Market Research at 30,000 Feet

Posted by Joe Cannon

This article/video combination offers some great examples to show or talk about when you cover market research or new-product development. In “This Cross-Country Flight is the Future of Flying” (Wall Street Journal, July 17, 2014, non-subscribers may need to click here.)  The article and video describe a competition that American Airlines staged to support entrepreneurs with ideas for improving the flying experience. Twenty-two teams submitted ideas in June, with four of those teams selected for a final competition. The competition takes place on a San Francisco-New York cross country trip where the teams pitched their ideas to six “road warrior” elite American Airlines travelers. The fliers voted for their favorite app, which received development support from a San Francisco incubator.

You might consider assigning the article to your students or simply show the video in class. It could be used to stimulate a discussion on other new product ideas for airlines.


Product-Market: Breakfast Food in the U.S.

Posted by Joe Cannon

downloadyellow_shadow2_v3All kinds of big-name companies are battling for our breakfast dollars. This market is one that our students typically understand and provides some insights relative to competition, product-market definition, market research, product line management, and other marketing concepts. Reading a few recent articles will give you a great deal of knowledge about the current state of the breakfast food product-market in the U.S.:

The series of articles offer a pretty in-depth look at the breakfast market (the first article has a lot of great data). Cereal makers are fighting social cultural trends — eat less carbs and more protein. One of the strategies has been to promote cereal for dinner or late evening snack (as described in the second article). And the last article adds competition at a different level by looking at Dunkin’ Donuts and its fast-food rivals.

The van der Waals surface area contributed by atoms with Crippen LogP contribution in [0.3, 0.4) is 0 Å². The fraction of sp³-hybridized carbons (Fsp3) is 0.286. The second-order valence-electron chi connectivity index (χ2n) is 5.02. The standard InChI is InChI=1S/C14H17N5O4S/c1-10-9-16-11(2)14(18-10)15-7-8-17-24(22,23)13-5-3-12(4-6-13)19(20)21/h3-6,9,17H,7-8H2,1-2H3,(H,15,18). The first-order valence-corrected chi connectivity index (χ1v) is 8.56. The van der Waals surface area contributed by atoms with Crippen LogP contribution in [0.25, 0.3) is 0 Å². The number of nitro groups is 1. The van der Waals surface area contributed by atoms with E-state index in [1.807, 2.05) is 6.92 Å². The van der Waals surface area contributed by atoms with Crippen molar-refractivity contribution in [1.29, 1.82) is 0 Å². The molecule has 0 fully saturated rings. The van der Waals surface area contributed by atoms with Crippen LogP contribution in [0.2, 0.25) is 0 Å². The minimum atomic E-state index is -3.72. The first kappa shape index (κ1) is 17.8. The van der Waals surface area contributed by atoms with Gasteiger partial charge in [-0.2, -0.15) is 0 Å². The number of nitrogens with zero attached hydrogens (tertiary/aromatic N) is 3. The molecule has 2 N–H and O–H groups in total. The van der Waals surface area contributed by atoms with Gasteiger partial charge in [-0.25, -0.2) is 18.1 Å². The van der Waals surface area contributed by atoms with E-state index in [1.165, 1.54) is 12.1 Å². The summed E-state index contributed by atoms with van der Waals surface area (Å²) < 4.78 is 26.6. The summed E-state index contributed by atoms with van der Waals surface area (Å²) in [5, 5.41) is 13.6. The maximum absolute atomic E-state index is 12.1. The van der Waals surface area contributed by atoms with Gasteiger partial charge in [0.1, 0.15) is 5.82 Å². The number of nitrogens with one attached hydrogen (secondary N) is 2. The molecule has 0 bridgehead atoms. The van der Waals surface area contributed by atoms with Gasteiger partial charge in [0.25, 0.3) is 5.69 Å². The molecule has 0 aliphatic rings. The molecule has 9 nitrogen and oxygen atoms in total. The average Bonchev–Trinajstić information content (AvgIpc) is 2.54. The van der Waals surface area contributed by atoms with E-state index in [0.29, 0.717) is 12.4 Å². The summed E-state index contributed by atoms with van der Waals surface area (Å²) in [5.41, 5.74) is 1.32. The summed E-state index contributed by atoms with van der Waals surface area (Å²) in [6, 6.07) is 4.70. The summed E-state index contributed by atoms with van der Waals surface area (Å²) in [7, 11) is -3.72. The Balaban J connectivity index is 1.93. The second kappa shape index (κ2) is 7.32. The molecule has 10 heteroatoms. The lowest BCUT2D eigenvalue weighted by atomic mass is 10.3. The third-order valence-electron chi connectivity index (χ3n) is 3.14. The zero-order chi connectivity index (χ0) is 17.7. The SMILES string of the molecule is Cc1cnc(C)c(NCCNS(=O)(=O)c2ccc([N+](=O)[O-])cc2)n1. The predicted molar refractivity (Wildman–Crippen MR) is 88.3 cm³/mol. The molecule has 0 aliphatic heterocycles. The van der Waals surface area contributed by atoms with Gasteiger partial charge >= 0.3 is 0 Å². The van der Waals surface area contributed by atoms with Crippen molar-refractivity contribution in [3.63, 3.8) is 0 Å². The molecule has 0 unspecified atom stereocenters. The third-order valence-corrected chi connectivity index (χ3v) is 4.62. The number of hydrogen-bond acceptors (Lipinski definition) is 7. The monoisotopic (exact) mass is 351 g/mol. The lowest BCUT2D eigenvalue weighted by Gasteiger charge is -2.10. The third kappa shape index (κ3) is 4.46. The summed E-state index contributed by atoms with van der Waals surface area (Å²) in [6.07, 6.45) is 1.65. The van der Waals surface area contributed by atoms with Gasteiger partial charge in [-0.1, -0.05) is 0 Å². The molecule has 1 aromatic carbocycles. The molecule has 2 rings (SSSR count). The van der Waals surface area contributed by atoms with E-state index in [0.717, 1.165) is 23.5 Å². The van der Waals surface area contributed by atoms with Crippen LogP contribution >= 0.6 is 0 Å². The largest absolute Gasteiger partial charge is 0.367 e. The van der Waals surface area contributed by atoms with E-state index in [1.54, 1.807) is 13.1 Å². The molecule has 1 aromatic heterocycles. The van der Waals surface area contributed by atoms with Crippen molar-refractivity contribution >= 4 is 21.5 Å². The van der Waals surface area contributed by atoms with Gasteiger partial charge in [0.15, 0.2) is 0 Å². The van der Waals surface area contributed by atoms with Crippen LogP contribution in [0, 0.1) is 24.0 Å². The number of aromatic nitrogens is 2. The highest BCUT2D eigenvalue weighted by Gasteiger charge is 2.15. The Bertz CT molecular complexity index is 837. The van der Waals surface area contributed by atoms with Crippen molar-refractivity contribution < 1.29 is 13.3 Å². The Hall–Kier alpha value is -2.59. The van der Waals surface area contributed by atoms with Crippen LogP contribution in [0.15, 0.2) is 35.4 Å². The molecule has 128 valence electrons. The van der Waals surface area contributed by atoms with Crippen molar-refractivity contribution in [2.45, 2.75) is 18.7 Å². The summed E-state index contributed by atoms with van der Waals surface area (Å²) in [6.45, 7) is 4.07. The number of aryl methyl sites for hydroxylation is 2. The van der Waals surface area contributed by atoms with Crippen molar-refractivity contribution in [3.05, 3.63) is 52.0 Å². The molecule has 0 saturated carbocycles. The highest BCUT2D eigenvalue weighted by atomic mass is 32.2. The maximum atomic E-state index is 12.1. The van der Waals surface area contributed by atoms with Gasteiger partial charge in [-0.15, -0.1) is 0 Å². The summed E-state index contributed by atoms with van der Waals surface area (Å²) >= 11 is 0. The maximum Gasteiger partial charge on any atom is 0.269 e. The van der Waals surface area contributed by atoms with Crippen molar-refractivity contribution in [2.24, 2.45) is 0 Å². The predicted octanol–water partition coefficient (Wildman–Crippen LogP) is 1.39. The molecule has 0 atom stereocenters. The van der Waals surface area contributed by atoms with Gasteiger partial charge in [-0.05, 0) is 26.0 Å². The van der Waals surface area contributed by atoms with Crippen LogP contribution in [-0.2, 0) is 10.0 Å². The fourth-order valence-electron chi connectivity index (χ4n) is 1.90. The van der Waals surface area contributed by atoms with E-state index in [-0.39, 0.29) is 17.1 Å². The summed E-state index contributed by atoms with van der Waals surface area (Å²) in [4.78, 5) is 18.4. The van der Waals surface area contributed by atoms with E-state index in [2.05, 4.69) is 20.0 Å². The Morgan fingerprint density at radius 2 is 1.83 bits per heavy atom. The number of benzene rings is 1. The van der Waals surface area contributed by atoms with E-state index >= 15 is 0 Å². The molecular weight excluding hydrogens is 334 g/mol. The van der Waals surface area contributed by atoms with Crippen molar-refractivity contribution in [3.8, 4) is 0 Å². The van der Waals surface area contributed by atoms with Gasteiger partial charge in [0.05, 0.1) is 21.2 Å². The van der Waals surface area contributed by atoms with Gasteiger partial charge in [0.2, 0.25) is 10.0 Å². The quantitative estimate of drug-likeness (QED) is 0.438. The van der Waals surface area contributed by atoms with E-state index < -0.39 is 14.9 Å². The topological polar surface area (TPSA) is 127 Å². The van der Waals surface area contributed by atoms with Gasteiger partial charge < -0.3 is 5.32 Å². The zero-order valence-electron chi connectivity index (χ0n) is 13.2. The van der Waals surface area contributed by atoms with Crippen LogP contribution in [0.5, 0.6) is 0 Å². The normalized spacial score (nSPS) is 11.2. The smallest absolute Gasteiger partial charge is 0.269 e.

These articles might help you talk about competition, consumer behavior, and product management. The last article provides a bit more context on Dunkin’ Donuts, the chapter opening case study in our marketing research chapter.


Should we advertise to kids?

Posted by Joe Cannon

Advertising to kids is a controversial topic. I regularly enjoy Slate’s daily podcast called The Gist (click here for a listen — start listening at 2:55 and it finishes up at 11:11). Recently the show’s host Mike Pesca, interviewed professor of pediatrics and researcher James Sargent. Sargent, an opponent of advertising to kids, has done some research to back up his opinion. For instance, Sargent found advertisements for fast food that target kids focuses significantly less on food (more on movies, premiums, or characters), while ads targeting adults emphasize the food. See example of a recent McDonald’s Happy Meal ad below (to read more about McDonald’s latest Happy Meal ads, see this article in the Atlantic).